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Wednesday 14 April 2021
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How Millennial Gardens Differ to Those of Previous Generations

How Millennial Gardens Differ to Those of Previous Generations

Millennials do things very differently from previous generations. Benefiting from technological advancements but being stricken with rising inequality and climate change, they are now becoming homeowners and expressing their generational identity through their properties.

This is leading to some particularly stark contrasts. No longer are the number of bedrooms an indicator of value as, instead, buyers look for potential remote working spaces. Reclaimed and recycled furniture is a booming industry, to the extent that even eco-friendly paint reclamation is becoming a widely popular way of decorating a home. Such changes are becoming more obvious as time goes on, however, they are perhaps most apparent, within the millennial garden.

What Makes Them Different?

Gardens are now a luxury. Their popularity has been rising for a number of years but recently, following the international health crisis, they have become an important, if not essential, asset for those looking to ensure they have continued access to a natural and private space.

Motivated by this sense of value, gardens are being rethought so as to extract every possible modicum of value from the property investment. No longer can large patches of land be dedicated to grass, not when it could be used to grow food or host facilities for a hobby. Even the value of assets like garden sheds is now being called into question. Why dedicate space to storage when there is more utility in log cabins?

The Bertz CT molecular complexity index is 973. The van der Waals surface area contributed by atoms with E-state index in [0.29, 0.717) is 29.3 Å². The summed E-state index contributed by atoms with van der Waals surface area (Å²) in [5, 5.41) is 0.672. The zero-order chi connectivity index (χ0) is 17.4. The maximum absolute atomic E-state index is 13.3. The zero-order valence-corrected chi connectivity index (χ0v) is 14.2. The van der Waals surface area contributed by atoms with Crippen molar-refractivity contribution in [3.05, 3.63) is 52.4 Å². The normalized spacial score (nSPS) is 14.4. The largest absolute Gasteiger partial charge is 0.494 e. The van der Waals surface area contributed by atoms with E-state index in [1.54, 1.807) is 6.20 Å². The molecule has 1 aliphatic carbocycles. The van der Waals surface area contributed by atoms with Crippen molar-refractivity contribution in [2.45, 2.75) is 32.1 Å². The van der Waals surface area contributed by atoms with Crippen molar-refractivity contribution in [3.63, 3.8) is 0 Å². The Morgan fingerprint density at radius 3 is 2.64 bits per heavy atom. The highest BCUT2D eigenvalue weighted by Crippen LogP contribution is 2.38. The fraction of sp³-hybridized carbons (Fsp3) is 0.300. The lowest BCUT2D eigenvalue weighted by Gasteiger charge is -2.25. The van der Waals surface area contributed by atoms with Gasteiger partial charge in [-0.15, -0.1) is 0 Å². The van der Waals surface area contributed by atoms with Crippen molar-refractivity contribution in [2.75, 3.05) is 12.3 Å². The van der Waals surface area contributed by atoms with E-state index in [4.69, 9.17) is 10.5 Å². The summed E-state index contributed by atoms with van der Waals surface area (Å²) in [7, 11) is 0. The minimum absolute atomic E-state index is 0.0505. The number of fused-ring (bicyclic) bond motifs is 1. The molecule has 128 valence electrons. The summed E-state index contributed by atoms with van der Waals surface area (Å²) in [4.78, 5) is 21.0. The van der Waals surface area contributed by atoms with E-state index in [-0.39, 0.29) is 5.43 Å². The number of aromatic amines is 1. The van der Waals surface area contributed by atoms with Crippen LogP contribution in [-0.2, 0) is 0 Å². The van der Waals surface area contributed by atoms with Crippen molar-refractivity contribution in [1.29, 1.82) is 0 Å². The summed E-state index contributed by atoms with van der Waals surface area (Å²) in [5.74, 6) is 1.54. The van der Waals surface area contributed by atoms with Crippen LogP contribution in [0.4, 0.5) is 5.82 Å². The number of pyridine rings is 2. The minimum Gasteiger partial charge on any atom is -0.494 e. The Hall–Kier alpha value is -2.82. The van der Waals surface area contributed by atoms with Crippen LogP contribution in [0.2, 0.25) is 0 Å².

As a result, garden design has moved away from being largely aesthetic, with dedicated flowerbeds and curated lawns. Instead, they are being used in exciting ways, with outdoor office spaces, fitness studios, exercise equipment, and plots for growing ingredients.

They’re becoming more social too, with many growers seeking to produce food items that can be traded among neighbours, not only contributing to a sense of community but also helping homes to diversify their diets and understanding of produce. Online groups, those dedicated to connecting local neighbourhoods, are becoming more widespread, with private gardens being used as spaces for social events.

Creating A Return On Investment

The gig economy and the rising popularity of turning a hobby into profit is also motivating changes among outdoor spaces. Whether seeking to teach a fitness class online, dedicating a space to a craft, or creating the perfect outdoor photo studio for a new brand, gardens have a significant potential benefit.

There is also evidence of a greater number of businesses being established inside gardens. Sheds are being converted into compact recording studios and culinary tools, like smokers and ovens, each being built outside of homes, supporting the careers of budding local chefs as they create and cook in an environment they couldn’t achieve indoors.

It is this kind of utility that is defining the millennial garden. No longer is there much room for surplus. As with the ever-popular trend of minimalism, gardens, like other areas of life, need to bring happiness. Or else, what are they worth?




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